What does the use of digital customer service channels tell us about what US contact centers’ priorities should be?

A key theme among the findings of surveys of United States contact centers has been the emergence of all manner of digital customer contact channels in recent years. 

But in an age in which there is intensifying talk of the ever-greater use of automation and artificial intelligence (AI) across so many aspects of businesses’ operations, it is worth asking whether there has been an uptick in the use of such solutions lately, and what broader implications this could have for contact center strategy. 

Web chat looks likely to be used more and more, as traditional letter communication declines

Recent US call center research involved organizations being questioned on how they thought a range of inbound channels would change in their contact center over the coming 12 months (presuming the respondent’s contact center uses the given channel). 

How do you think inbound channels will change in your contact center in the next 12 months? (if used)

What does the use of digital customer service channels tell us about what US contact centers’ priorities should be? ContactBabel

It was found through this line of questioning that 29% of respondents expected web chat to see greater use in their contact center during the next 12 months, and a further 48% anticipated a slight increase; only 6% of respondents anticipated the use of web chat actually going down at their contact center. 

Ranked not too far behind web chat in usage expectations was self-service telephone contact, with 25% of those surveyed expecting it to go up greatly, and 40% expecting it to increase slightly. By contrast, when it came to live-agent telephone contact, 39% of respondents said they anticipated a slight decrease in its usage at their contact center, although a similar proportion (36%) thought usage of this channel would actually rise slightly over the coming year. 

Meanwhile, the traditional media of letters is expected by 16% of respondents to be used less frequently at their contact center over the next 12 months, with the remaining 84% not thinking that their contact center will use letters either more or less often as a customer service channel, often because they receive almost no letters anyway.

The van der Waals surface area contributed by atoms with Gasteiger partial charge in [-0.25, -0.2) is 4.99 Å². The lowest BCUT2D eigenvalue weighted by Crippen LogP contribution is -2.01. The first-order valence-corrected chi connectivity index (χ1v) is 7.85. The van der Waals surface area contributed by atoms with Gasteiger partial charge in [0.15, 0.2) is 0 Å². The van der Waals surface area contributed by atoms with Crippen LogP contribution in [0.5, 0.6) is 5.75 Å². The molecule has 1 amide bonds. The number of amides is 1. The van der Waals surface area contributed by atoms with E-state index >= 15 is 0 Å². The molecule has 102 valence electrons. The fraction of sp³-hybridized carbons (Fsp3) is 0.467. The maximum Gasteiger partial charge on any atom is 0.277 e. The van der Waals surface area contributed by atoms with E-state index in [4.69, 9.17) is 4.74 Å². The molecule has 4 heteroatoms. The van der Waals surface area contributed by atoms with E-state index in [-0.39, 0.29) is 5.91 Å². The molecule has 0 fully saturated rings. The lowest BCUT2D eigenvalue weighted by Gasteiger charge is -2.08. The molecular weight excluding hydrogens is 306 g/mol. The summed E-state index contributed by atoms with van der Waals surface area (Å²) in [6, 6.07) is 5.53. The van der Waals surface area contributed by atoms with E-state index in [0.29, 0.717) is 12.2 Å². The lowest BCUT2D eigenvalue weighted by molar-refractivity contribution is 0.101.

A key message to take away from these findings is that channels are generally being augmented, rather than replaced. That, in turn, will mean businesses having to accept the need to develop an omnichannel approach, as this is what their customers are expecting. 

Seemingly cheaper channels aren’t saving as much money as might have been expected 

Traditionally, decisions by businesses to invest in a specific channel for contact with customers have often been driven by cost considerations. However, history shows that initially anticipated cost reductions through such moves haven’t always been delivered. 

Back in the late 1990s, for instance, when email began to emerge as a customer service channel, it was thought that it would prove to be a low-cost alternative to voice. But in practice, it often turned out to be a merely low-quality alternative to voice. It also commonly took as much time and effort (and therefore, expense) to answer an email as it did to answer a phone call. 

Looking at data gathered from much more recent US call center research, it is interesting to see that although there does appear to be some cost differential between telephony and digital channels, there is not as dramatic a gap as many observers might expect. 

Cost per inbound interaction (phone, social media, email & web chat)

What does the use of digital customer service channels tell us about what US contact centers’ priorities should be? ContactBabel

So, why are digital channels not proving themselves to be as much of a money-saver as might have been anticipated? Well, one factor is likely to be the fact that many businesses are still using a relatively low level of automation. 

It should also be noted that if email is used and the query is not answered satisfactorily with just one response, the customer will need to send further emails, and perhaps reach out through other channels, such as telephone. Such additional emails and phone calls can quickly drive up the cost higher than would have been the case if the customer had simply called in the first place. 

Even putting aside whether automation is or isn’t embraced by a given contact center, 31% of survey respondents state that more than half of the social media requests they receive require another channel before the query can be effectively resolved. Other digital channels also see this pattern, albeit somewhat less strongly.

And with customers preferring not to have to re-explain issues or re-enter information when they move between channels, it is clear that organizations simply must embrace an omnichannel strategy for achieving the most seamless experience that drives up customer satisfaction. 

The omnichannel genie is, in effect, “out of the bottle”, and cannot be put back by an organization even if it might wish to backtrack – or at least, not without serious damage being caused to the customer experience. 

Would your own organization appreciate further insights like the above to help guide its strategic decision-making? If so, our “2023 US Contact Center Decision-Makers’ Guide” is available to download right now, with important lessons for those that wish to optimize their own contact center operations for the 2020s.